·         Advise all credit rating agencies to suspend all corporate ratings during this period and to not issue any ‘outlook’ statements which can adversely impact the credit risk profile of companies and, therefore, their cost of funding.

·         IIFCL to issue tax free bonds for distress funding of COVID-19 revival which are guaranteed by the Government.

·         For micro & small enterprises in tourism, travel & hospitality, explore the waiver of term loans below Rs. 20 lacs completely. Enhance the definition of micro & small enterprises liberally.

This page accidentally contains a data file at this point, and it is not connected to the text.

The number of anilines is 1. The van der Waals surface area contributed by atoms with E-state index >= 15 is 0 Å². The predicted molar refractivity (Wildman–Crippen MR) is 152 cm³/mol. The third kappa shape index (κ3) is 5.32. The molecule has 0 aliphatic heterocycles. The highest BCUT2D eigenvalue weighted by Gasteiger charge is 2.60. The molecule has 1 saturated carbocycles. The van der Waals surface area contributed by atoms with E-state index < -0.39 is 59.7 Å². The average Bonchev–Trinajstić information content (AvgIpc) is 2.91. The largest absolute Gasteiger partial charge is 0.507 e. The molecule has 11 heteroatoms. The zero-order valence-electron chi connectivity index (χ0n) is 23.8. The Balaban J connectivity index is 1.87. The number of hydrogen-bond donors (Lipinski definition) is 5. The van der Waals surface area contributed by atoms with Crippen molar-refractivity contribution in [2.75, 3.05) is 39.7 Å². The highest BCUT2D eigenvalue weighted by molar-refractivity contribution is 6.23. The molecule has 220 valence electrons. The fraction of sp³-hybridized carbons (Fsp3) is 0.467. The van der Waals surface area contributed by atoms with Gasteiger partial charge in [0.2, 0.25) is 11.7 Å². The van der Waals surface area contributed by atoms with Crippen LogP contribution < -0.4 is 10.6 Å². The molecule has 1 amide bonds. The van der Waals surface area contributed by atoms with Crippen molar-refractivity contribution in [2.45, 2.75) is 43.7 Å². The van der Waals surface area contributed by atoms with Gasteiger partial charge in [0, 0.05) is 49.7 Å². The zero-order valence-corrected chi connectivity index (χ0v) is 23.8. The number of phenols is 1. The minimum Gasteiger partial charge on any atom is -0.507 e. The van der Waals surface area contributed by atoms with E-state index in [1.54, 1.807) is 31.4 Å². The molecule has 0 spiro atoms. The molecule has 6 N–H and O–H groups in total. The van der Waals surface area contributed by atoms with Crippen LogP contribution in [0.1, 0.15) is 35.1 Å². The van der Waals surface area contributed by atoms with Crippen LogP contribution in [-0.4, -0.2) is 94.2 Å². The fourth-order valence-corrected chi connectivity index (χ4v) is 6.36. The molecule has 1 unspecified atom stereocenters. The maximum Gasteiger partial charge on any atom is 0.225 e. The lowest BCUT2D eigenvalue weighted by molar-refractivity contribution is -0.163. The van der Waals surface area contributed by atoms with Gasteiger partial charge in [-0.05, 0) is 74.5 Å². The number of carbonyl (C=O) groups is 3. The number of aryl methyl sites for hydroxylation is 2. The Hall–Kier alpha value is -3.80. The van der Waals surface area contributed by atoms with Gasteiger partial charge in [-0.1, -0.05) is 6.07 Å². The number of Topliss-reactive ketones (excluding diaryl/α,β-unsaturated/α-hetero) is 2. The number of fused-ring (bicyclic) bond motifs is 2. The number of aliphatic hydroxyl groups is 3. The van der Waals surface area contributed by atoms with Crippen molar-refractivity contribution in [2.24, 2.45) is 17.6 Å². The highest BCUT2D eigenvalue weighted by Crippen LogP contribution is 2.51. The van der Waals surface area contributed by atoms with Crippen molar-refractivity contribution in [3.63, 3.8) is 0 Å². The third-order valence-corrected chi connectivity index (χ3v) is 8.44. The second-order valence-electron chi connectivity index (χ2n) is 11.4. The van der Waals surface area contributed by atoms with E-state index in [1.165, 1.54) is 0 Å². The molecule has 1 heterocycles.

·         Advise financial institutions (banking & non-banking) to take a highly liberal view and to relaxall stringent debt covenants (for example, focused around measuring their debt exposures against companies’ ebitda levels).

·         Advise banks to relax the non-performing asset (NPA) criteria for the next 24 months.

·         Advise banks to retain a long-term perspective on funding without disrupting the ongoing disbursement flow.

·         Extend an instant approval of new loans without any collaterals.


·      Immediately double the working capital limits for all the tourism, travel & hospitality companies.

·      Guarantee all new working capital loans raised by micro, small & medium enterprises during this period.

·      Interest on working capital which is raised during this period to have deferred payment schedules beyond 12 months.

·      Make available long-term working capital loans secured against revenue.